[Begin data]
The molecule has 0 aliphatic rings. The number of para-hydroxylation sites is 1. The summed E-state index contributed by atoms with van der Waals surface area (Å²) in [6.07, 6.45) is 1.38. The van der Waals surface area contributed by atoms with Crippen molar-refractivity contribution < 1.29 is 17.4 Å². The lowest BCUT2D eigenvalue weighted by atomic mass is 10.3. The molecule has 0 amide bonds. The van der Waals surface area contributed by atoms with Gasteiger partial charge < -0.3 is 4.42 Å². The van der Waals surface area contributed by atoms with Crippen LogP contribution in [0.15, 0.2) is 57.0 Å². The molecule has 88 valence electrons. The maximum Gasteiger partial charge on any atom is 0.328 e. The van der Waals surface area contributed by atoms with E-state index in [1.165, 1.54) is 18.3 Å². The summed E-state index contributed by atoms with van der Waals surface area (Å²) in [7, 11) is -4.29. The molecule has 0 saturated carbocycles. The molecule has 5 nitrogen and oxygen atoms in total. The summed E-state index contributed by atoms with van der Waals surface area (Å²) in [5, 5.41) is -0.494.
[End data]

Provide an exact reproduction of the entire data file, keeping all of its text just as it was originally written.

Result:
The molecule has 0 aliphatic rings. The number of para-hydroxylation sites is 1. The summed E-state index contributed by atoms with van der Waals surface area (Å²) in [6.07, 6.45) is 1.38. The van der Waals surface area contributed by atoms with Crippen molar-refractivity contribution < 1.29 is 17.4 Å². The lowest BCUT2D eigenvalue weighted by atomic mass is 10.3. The molecule has 0 amide bonds. The van der Waals surface area contributed by atoms with Gasteiger partial charge < -0.3 is 4.42 Å². The van der Waals surface area contributed by atoms with Crippen LogP contribution in [0.15, 0.2) is 57.0 Å². The molecule has 88 valence electrons. The maximum Gasteiger partial charge on any atom is 0.328 e. The van der Waals surface area contributed by atoms with E-state index in [1.165, 1.54) is 18.3 Å². The summed E-state index contributed by atoms with van der Waals surface area (Å²) in [7, 11) is -4.29. The molecule has 0 saturated carbocycles. The molecule has 5 nitrogen and oxygen atoms in total. The summed E-state index contributed by atoms with van der Waals surface area (Å²) in [5, 5.41) is -0.494.